Connect to share and comment

In our backyard? Sure.

Special Report: Why one remote Taiwan village is giving nuclear waste the red carpet treatment.

NANTIAN VILLAGE, Taiwan — They tried sending it to North Korea. They tried sending it to China.

Now, they're trying to send it to this remote seaside village in southeast Taiwan.

Like nuclear energy-using countries worldwide, Taiwan is struggling to find a final resting place for its radioactive nuclear waste.

Strange to say, many villagers here are willing to accept the toxic duty. The reasons, according to village chief Chang Chih-hsin, and other residents: Money and development.

"Some people nearby are protesting, but here in the village, most people support it," said Chang, in an interview at the village office.

Critics of the plan say this poor village is merely being bought off by the government's generous compensation proposal, and is low-balling the health risks.

The debate highlights the growing problem of nuclear waste, as more nations — and especially, neighboring China — turn to this "cleaner" energy source to fuel their economies.

It also points to a global phenomenon. Whether it's inner-city America or a remote Aboriginal village in Taiwan, toxic and other waste often ends up dumped near the poorest, most marginalized communities.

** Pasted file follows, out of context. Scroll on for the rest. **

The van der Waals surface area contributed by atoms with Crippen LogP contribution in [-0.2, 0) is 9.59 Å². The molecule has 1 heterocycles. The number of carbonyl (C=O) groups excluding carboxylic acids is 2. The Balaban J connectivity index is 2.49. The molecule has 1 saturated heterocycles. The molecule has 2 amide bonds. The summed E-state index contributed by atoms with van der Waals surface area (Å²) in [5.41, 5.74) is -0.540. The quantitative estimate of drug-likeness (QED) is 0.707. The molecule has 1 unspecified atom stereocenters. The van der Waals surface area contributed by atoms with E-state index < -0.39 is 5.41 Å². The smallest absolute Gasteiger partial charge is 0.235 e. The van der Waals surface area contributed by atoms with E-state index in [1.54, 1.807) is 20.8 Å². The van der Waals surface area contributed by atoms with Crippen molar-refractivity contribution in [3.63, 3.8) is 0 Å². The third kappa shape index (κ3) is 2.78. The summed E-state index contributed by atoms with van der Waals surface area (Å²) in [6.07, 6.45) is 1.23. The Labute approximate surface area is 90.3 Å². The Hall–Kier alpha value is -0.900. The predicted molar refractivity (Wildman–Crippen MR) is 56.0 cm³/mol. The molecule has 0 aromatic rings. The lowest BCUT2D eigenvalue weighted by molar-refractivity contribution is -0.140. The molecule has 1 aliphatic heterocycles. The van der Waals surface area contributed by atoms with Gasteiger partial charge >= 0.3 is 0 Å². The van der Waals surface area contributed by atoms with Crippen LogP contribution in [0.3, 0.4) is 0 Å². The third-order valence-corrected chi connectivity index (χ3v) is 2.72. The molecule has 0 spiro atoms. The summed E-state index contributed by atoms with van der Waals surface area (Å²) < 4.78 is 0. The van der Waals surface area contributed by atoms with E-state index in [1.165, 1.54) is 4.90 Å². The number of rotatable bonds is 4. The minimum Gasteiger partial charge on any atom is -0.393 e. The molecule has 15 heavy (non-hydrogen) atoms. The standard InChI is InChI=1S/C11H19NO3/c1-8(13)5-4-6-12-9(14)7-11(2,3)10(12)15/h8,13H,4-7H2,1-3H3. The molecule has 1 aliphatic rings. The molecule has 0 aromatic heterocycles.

In Taiwan, Nantian Village is about as poor and marginal as they come. Tucked between vaulting mountains and the pounding Pacific on Taiwan's southeast coast, only pokey local trains bother to stop anywhere nearby.

Of the 360 villagers, only some 10 percent have completed high school. Most grow coconuts, betel nuts and melons, in a narrow strip of cultivable land.

Three-quarters of them are Aborigines, meaning they hunted, fished and farmed here long before Chinese settlers showed up four centuries ago. Genetically, they're closer to native Filipinos.

The village consists of a strip of low-slung buildings, a crumbling community center, and agitated dogs. There's the occasional totem of the "100-pacer" snake, which the Paiwan tribe worships as a god. (The name is a reference to how far you can walk before dropping dead, after one of the venomous serpents bites you.)

http://www.globalpost.com/dispatch/china-and-its-neighbors/090416/our-backyard-sure